Just a few quickies to get you back in the flow:
An interview with Rina Ayuyang at The Comics Reporter:
AYUYANG: Well, stuff by Dan Clowes and Lynda Barry told me that comics wasn’t just the Sunday funnies and newspaper strips, or just about superheroes or detectives. There were other worlds and ideas that you could explore through comics. I did know early on that I wanted to write about things I cared about, things that not everyone would be interested in, or things that weren’t too out of the ordinary I think it was John Porcellino, Chester Brown‘s autobio, and Adrian Tomine‘s short stories that told me it was okay to make comics about subtle and quiet things. I was totally motivated to just try because of those cartoonists, and so I drew my first mini-comic Namby Pamby.
§ J. Caleb Mozzocco looks at which comics sold worse than THOR: THE MIGHTY AVENGER and most of them are kids or licensed comics, at least at Marvel:
Here are the Marvel-published titles released in September that charted worse than Thor: The Mighty Avenger: Halo: Boot Camp #1, Iron Man 2: Agents of SHIELD, Hercules: Twilight of a God, Anita Blake: Vampire Hunter: Circus, Hit Monkey, X-Campus, Cassanova, Gorilla-Man, Rawhide Kid, Marvelman Family’s Finest, Spider-Man (Only 5,779! That’s around half of Thor!), Super Hero Squad (5,304!) and Sky Doll: Lacrima Christi.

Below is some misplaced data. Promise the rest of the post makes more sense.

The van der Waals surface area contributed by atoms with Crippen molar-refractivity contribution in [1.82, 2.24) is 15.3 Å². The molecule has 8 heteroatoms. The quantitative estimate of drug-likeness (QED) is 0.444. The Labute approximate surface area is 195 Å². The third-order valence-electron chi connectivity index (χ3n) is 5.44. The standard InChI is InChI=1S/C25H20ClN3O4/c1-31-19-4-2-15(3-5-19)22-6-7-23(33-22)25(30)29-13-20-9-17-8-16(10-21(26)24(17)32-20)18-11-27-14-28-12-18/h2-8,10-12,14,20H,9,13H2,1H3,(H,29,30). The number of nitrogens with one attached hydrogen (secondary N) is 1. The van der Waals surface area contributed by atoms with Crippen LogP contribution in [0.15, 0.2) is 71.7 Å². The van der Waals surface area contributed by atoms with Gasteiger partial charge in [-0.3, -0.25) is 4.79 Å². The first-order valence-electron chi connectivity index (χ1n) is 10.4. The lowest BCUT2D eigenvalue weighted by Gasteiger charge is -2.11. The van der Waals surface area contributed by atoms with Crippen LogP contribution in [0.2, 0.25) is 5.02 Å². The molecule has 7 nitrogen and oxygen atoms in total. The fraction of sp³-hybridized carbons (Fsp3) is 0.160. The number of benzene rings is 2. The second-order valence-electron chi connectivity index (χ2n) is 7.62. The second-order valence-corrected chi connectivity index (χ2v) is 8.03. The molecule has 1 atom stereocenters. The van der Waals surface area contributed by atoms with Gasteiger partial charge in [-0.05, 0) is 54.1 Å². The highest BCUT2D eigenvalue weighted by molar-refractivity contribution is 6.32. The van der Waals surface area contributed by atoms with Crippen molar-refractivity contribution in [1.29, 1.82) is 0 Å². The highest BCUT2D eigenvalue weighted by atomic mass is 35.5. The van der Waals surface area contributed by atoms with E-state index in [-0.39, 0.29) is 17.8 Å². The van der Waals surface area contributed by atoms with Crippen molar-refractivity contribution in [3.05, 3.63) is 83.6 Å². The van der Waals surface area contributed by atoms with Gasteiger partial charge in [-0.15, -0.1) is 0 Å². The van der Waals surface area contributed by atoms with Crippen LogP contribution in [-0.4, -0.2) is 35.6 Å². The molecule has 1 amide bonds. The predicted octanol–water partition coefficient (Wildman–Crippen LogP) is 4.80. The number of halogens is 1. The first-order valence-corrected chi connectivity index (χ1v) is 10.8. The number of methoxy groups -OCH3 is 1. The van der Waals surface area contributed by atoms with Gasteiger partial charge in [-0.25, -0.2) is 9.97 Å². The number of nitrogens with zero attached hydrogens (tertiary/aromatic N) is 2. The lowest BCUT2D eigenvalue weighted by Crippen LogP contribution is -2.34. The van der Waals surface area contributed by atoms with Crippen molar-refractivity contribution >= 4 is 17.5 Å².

§ What was she REALLY thinking? We found this years later interview with Jessica Alba on what the making of FANTASTIC FOUR 2 was really like a refreshing reminder that some of the best acting is done at movie junkets:
Alba goes on to share an anecdote about working for director Tim Story on the set of ‘4: The Rise of the Silver Surfer,’ which is apparently what that movie was called. Her tale of woe — her “low point” — addresses a valid complaint: ” [Story said] ‘It looks too real. It looks too painful. Can you be prettier when you cry? Cry pretty, Jessica.’ He was like, ‘Don’t do that thing with your face. Just make it flat. We can CGI the tears in.’ And I’m like, But there’s no connection to a human being. And then it all got me thinking: Am I not good enough? Are my instincts and my emotions not good enough? Do people hate them so much that they don’t want me to be a person? Am I not allowed to be a person in my work? And so I just said, ‘F-ck it. I don’t care about this business anymore.'”
Heidi MacDonald is the founder and editor in chief of The Beat. In the past, she worked for Disney, DC Comics, Fox and Publishers Weekly. She can be heard regularly on the More To Come Podcast. She likes coffee, cats and noble struggle.